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ceiving officer, and especially of his sureties, by virtue of his bond, have evidently overlooked what we conceive to be a very important and vital distinction between an absolute agreement to do a thing and a condition to do the same thing, inserted in a bond. In the latter case, the obligor, in order to avoid the forfeiture of his obligation, is not bound at all events to perform the condition, but is excused from its performance when prevented by the law or by an overruling necessity. And this distinction, we think, affords a solution to the question involved in this case.


Of course the above rule does not apply to a money bond given for a debt, where the condition is simply for the payment of a less sum of money than the penalty; for there, as the books say, the condition is of the same nature as the obligation itself, and not collateral to it. The bond in suit is not such a money bond. The condition of an official bond is collateral to the obligation or penalty; it is not based on a prior debt, nor is it evidence of a debt; and the duty secured thereby does not become a debt until default be made on the part of the principal. Until then, as we have seen, he is a bailee, though a bailee resting under special obligations. The condition of his bond is, not to pay a debt, but to perform a duty about and respecting certain specified property which is not his, and which he cannot use for his own purposes.

In the case of Farrar and Brown v. United States, 5 Peters 373, the question being whether sureties were liable for defaults made prior to the giving of the bond, the court say: “for any sums paid to Rector (the principal) prior to the execution of the bond, there is but one ground on which the sureties could be held answerable to the United States, and that is the assumption that he still held the money in bank or otherwise. If still in his hands, he was up to that time bailee of the government; but on the contrary hypothesis he had become a debtor or defaulter to the government, and his office was already consummated." That is, as custodian of the money he is bailee of the government—not a debtor. What makes him a debtor or defaulter is the very question at issue. When he becomes such, then he and his sureties are liable until the amount is paid, as we held in the late case of Bevans, before referred to. Until then, neither he nor they are liable on the bond.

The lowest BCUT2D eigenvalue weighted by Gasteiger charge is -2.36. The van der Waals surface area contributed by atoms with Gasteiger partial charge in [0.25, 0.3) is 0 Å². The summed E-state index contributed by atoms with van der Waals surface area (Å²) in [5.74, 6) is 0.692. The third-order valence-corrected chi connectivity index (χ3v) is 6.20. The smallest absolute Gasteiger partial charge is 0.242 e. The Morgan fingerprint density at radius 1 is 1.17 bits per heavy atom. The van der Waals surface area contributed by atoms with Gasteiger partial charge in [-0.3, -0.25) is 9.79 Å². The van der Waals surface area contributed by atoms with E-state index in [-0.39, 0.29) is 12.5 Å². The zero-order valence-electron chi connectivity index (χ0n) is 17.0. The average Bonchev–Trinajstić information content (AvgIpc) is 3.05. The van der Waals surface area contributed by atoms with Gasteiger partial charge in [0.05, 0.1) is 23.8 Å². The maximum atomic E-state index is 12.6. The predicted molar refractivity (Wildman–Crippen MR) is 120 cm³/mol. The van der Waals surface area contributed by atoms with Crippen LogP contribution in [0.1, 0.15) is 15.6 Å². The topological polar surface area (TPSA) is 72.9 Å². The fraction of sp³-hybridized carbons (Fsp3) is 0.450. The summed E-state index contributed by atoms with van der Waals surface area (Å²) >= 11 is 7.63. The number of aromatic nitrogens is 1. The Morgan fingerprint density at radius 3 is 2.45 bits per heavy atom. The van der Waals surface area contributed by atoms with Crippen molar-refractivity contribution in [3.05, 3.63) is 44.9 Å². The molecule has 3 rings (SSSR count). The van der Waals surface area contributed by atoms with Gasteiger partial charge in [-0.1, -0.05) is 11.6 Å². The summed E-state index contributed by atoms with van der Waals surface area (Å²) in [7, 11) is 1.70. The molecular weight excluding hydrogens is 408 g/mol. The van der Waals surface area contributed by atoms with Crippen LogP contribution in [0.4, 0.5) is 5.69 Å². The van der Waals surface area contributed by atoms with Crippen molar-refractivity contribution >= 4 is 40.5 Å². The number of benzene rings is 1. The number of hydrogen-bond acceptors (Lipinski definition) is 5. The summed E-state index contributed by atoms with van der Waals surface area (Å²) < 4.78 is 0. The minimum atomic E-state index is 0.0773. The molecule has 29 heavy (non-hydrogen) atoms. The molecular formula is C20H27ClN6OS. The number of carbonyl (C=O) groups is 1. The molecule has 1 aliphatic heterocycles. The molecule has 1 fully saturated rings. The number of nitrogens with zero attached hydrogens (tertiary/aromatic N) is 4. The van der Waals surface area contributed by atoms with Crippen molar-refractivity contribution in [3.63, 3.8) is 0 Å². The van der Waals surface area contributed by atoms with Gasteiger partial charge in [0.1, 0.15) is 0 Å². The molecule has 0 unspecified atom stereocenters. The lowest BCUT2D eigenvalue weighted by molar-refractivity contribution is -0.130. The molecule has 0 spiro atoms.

We think that the case is within the law as laid down by Lord Coke, and that the receiver, and especially his sureties, are entitled to the benefit of it; and that no rule of public policy requires an officer to account for moneys which have been destroyed by an overruling necessity, or taken from him by a public enemy, without any fault or neglect on his part.

Judgment affirmed.

Justices SWAYNE, MILLER and STRONG dissented.

In some of the states the liability of an officer under bond is that of an ordinary bailee for hire. Where this rule is adopted he is liable only for negligence, even where the funds in his charge are stolen. Cumberland v. Pennell, 69 Me. 357; State v. Copeland, 96 Tenn. 296.